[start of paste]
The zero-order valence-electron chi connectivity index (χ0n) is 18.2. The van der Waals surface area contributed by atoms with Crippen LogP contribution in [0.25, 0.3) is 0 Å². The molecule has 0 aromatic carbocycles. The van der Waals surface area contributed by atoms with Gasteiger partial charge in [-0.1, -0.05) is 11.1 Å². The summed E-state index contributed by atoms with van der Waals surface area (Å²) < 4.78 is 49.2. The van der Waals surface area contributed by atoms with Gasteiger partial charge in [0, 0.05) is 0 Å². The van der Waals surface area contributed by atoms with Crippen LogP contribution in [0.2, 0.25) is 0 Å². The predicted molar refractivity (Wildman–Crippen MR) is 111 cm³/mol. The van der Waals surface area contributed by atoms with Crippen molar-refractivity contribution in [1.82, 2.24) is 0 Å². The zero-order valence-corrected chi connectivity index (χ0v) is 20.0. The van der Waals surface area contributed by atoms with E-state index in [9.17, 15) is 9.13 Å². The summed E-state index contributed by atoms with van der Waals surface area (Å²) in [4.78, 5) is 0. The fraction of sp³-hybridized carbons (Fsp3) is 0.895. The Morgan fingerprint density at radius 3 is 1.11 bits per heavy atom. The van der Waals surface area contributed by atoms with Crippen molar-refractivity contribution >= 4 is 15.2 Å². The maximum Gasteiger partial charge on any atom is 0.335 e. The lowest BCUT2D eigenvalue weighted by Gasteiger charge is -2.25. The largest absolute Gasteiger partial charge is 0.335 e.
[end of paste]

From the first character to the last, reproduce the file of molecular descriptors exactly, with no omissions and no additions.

The zero-order valence-electron chi connectivity index (χ0n) is 18.2. The van der Waals surface area contributed by atoms with Crippen LogP contribution in [0.25, 0.3) is 0 Å². The molecule has 0 aromatic carbocycles. The van der Waals surface area contributed by atoms with Gasteiger partial charge in [-0.1, -0.05) is 11.1 Å². The summed E-state index contributed by atoms with van der Waals surface area (Å²) < 4.78 is 49.2. The van der Waals surface area contributed by atoms with Gasteiger partial charge in [0, 0.05) is 0 Å². The van der Waals surface area contributed by atoms with Crippen LogP contribution in [0.2, 0.25) is 0 Å². The predicted molar refractivity (Wildman–Crippen MR) is 111 cm³/mol. The van der Waals surface area contributed by atoms with Crippen molar-refractivity contribution in [1.82, 2.24) is 0 Å². The zero-order valence-corrected chi connectivity index (χ0v) is 20.0. The van der Waals surface area contributed by atoms with E-state index in [9.17, 15) is 9.13 Å². The summed E-state index contributed by atoms with van der Waals surface area (Å²) in [4.78, 5) is 0. The fraction of sp³-hybridized carbons (Fsp3) is 0.895. The Morgan fingerprint density at radius 3 is 1.11 bits per heavy atom. The van der Waals surface area contributed by atoms with Crippen molar-refractivity contribution >= 4 is 15.2 Å². The maximum Gasteiger partial charge on any atom is 0.335 e. The lowest BCUT2D eigenvalue weighted by Gasteiger charge is -2.25. The largest absolute Gasteiger partial charge is 0.335 e.